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Judith Fonseca v. City of Red Bluff


August 5, 2011


The opinion of the court was delivered by: Morrison C. England, Jr. United States District Judge


Plaintiff Judith Fonseca ("Plaintiff") instituted the present lawsuit against Defendant City of Red Bluff ("Defendant") for injuries she claims to have sustained as a result of falling from her wheelchair. In addition to suing Defendant for negligence per se as a result of claimed accessibility issues that caused her to fall, Plaintiff also alleges claims under Title II of the Americans with Disabilities Act, 42 U.S.C. § 12132, Section 504 of the Rehabilitation Act of 1973, 29 U.S.C. § 794(a), and other state law claims protecting the disabled.

On April 4, 2011, Plaintiff's counsel, the Disability Advocacy Group, APLC, moved to withdraw as attorney of record after telling defense counsel that difficulties in corresponding with Plaintiff forced them to seek withdrawal. See Decl. Of Kevin J. DeHoff, ¶ 5. In the meantime, Defendant's discovery requests had gone unanswered. On May 6, 2011, counsel's motion to withdraw, which Plaintiff had not opposed, was granted.

On April 5, 2011, Defendant moved to compel Plaintiff's responses to both interrogatories and document production requests. That motion was granted, and Plaintiff was both ordered to respond to the outstanding discovery by June 13, 2011, and ordered to personally pay sanctions in the amount of $3,040.00 by the same date.

After June 13, 2011 came and went without either payment or response by Plaintiff, defense counsel wrote Plaintiff a letter indicating that if she did not comply with the Court's order by July 1, 2011, Defendant would proceed with filing a motion to dismiss for failure to comply with a court order under Federal Rule of Civil Procedure 37(b),*fn1 as well as for failure to prosecute under Rule 41(b). Plaintiff's continued failure to make any response prompted the motion to dismiss now before the Court. Plaintiff has failed to oppose or respond to that motion in any way.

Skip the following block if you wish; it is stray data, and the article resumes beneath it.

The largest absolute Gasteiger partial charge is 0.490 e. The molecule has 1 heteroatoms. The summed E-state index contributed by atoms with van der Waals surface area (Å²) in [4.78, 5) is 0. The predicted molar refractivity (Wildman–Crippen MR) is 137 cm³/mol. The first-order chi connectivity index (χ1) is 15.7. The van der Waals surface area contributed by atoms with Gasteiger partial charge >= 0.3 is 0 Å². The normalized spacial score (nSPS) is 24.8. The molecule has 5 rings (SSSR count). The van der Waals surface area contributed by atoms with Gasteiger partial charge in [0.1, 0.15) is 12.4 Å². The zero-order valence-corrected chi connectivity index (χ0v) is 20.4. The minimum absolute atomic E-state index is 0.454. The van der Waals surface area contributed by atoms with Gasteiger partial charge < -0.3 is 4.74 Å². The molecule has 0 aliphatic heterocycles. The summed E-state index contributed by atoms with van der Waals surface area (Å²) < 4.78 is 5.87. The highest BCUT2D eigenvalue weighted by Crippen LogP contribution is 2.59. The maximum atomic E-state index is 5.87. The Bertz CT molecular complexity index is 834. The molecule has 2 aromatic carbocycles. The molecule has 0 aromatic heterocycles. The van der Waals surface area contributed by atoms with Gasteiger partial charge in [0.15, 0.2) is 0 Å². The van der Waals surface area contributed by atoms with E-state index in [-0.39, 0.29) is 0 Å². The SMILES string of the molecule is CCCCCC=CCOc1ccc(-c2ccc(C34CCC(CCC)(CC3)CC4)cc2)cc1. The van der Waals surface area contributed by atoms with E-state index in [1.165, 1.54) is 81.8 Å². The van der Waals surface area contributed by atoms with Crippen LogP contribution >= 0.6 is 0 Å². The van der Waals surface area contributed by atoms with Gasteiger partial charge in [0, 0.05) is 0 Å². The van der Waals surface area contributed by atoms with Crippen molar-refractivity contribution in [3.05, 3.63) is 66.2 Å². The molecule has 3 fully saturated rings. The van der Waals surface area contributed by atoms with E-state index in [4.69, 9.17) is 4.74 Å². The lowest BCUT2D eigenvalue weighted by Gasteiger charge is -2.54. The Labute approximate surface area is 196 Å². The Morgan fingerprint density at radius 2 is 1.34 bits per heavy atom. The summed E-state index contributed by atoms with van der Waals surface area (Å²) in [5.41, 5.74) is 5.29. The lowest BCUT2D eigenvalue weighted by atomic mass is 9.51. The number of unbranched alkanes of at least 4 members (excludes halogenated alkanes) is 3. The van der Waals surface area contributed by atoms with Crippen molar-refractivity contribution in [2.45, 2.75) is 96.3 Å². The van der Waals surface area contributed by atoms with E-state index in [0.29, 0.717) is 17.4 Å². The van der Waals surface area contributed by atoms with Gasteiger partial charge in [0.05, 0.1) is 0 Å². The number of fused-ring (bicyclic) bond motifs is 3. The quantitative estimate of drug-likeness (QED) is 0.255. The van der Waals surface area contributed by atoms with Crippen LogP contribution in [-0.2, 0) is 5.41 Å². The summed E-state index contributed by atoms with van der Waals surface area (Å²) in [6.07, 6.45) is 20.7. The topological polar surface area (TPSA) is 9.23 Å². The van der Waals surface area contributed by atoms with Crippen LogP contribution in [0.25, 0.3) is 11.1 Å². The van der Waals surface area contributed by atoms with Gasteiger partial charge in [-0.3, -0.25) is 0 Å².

Rule 37(b)(2)(A)(v) provides, in pertinent part, that "[i]f a party...fails to obey an order to provide or permit discovery....the court where the action is pending may issue further just orders", including dismissal. Dismissal is proper under Rule 37 for a serious or total failure to respond to discovery even without a court order. Sigliano v. Mendoza, 642 F.2d 309, 310 (9th Cir. 1981).

The factors to be considered in determining the propriety of dismissal under Rule 37 all point towards dismissal. See, e.g., Rio Properties, Inc. v. Rio Intern. Interlink, 284 F.3d 1007, 1022 (9th Cir. 2002). Plaintiff's failure to respond both to the Court and to opposing counsel has been complete. The public interest in the expeditious resolution of litigation, the court's need to manage its docket, and the risk of prejudice to defendants by allowing the suit to continue all mandate in favor of dismissal. Moreover, less drastic sanctions have already been imposed in the form of both court orders and monetary sanctions, without success. Finally, while the Court recognizes the public policy favoring disposition of cases on the merits, Plaintiff's total failure to respond and lack of cooperation makes that goal impossible in this matter. See id. Consequently, dismissal under Rule 37(b) is warranted.

Plaintiff's alternative request for dismissal under Rule 41(b) is also well taken. Plaintiff has failed to respond to written discovery, has failed to obey the Court orders to respond, and has failed to pay mandated sanctions. She has made no apparent attempt to prosecute her case for many months.

Accordingly, dismissal under Rule 41(b), which is based on the same factors outlined about with respect to Rule 37(b), is indicated.

Given the foregoing, then, dismissal is warranted under both Rule 37(b) and Rule 41(b). Defendant's Motion (ECF No. 31) is accordingly GRANTED.*fn2 Plaintiff's lawsuit is hereby dismissed, with prejudice. The Clerk of Court is directed to close this file.


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